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dock1

[dok] /dɒk/
noun
1.
a landing pier.
2.
the space or waterway between two piers or wharves, as for receiving a ship while in port.
3.
such a waterway, enclosed or open, together with the surrounding piers, wharves, etc.
4.
5.
a platform for loading and unloading trucks, railway freight cars, etc.
6.
an airplane hangar or repair shed.
7.
Also called scene dock. a place in a theater near the stage or beneath the floor of the stage for the storage of scenery.
verb (used with object)
8.
to bring (a ship or boat) into a dock; lay up in a dock.
9.
to place in dry dock, as for repairs, cleaning, or painting.
10.
to join (a space vehicle) with another or with a space station in outer space.
verb (used without object)
11.
to come or go into a dock or dry dock.
12.
(of two space vehicles) to join together in outer space.
Origin
1505-1515
1505-15; < Middle Dutch doc(ke)
Can be confused
doc, dock.
dock, harbor, pier, wharf.

dock2

[dok] /dɒk/
noun
1.
the solid or fleshy part of an animal's tail, as distinguished from the hair.
2.
the part of a tail left after cutting or clipping.
verb (used with object)
3.
to cut off the end of; cut short:
to dock a tail.
4.
to cut short the tail of:
to dock a horse.
5.
to deduct from the wages of, usually as a punishment:
The boss docked him a day's pay.
6.
to deduct from (wages):
The boss docked his paycheck $20.
Origin
1300-50; Middle English dok, Old English -docca, in fingirdoccana (genitive plural) finger muscles; cognate with Frisian dok, Low German docke bundle, Icelandic dokkur stumpy tail, Middle High German tocke bundle, sheaf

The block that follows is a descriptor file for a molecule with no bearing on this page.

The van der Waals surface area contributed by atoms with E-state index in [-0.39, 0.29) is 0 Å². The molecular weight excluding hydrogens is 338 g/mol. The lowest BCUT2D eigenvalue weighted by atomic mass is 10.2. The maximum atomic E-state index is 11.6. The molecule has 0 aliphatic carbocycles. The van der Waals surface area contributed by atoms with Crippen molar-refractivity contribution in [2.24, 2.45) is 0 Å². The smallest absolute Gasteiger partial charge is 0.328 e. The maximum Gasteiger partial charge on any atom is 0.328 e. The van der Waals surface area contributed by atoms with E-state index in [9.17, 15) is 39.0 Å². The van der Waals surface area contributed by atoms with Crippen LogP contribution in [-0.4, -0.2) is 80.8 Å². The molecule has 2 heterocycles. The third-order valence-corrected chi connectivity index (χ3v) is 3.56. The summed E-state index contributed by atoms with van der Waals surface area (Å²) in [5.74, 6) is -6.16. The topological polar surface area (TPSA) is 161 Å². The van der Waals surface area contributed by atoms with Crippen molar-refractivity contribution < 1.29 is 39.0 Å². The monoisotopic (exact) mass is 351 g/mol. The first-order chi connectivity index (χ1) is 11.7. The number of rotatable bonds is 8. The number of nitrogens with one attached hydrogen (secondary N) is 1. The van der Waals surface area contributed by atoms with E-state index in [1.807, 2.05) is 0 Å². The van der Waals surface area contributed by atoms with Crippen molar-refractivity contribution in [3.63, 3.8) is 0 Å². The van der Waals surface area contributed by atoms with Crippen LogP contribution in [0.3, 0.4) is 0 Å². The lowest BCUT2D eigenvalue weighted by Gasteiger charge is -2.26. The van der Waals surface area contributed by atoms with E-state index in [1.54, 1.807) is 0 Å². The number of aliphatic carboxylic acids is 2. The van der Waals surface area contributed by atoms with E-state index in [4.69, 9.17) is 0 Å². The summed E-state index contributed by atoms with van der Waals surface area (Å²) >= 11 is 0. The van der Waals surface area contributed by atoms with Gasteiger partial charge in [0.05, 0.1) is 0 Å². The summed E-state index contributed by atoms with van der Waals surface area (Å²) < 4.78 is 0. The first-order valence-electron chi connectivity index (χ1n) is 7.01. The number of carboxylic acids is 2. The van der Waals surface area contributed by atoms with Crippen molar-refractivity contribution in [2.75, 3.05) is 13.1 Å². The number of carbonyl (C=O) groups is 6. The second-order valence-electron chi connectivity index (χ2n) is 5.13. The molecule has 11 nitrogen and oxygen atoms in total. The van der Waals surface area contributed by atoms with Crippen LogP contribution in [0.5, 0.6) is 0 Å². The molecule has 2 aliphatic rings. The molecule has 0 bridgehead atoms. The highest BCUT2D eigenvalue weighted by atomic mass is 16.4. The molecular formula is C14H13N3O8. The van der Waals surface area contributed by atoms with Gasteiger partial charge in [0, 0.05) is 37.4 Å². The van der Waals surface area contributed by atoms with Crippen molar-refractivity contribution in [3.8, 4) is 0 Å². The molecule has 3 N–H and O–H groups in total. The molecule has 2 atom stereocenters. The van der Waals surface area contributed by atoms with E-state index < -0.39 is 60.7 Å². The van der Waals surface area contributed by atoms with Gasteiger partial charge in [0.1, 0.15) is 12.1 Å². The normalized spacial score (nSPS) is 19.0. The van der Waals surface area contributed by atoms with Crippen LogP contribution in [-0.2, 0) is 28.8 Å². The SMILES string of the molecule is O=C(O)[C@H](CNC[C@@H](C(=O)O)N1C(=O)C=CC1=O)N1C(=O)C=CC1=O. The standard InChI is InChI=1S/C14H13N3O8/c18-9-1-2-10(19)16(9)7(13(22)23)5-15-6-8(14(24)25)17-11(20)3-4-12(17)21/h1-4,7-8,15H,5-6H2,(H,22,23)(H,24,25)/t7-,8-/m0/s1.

Dictionary.com Unabridged
Based on the Random House Dictionary, © Random House, Inc. 2014.
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Examples from the web for docked
  • Companies that continue to spew excess calories get docked.
  • It would have been docked in space, awaiting the call of duty.
  • When docked, iPod has no physical support other than its universal connector.
  • He could not be fired, docked in pay or criticized in public.
  • She made an immediate impression on the reporters who met her ship when it docked.
  • Grades may be docked if students fail to number their pages or forget their source lists.
  • The tour boats are docked, the feluccas moored in long flotillas.
  • She also reminds us that our wages are not docked for having a bad day.
  • It was great to see both together before they docked.
  • The patches are synthesized and docked on a holding substrate.
British Dictionary definitions for docked

dock1

/dɒk/
noun
1.
a wharf or pier
2.
a space between two wharves or piers for the mooring of ships
3.
an area of water that can accommodate a ship and can be closed off to allow regulation of the water level
4.
short for dry dock
5.
short for scene dock
6.
(mainly US & Canadian) a platform from which lorries, goods trains, etc, are loaded and unloaded
verb
7.
to moor (a vessel) at a dock or (of a vessel) to be moored at a dock
8.
to put (a vessel) into a dry dock for repairs or (of a vessel) to come into a dry dock
9.
(of two spacecraft) to link together in space or link together (two spacecraft) in space
Word Origin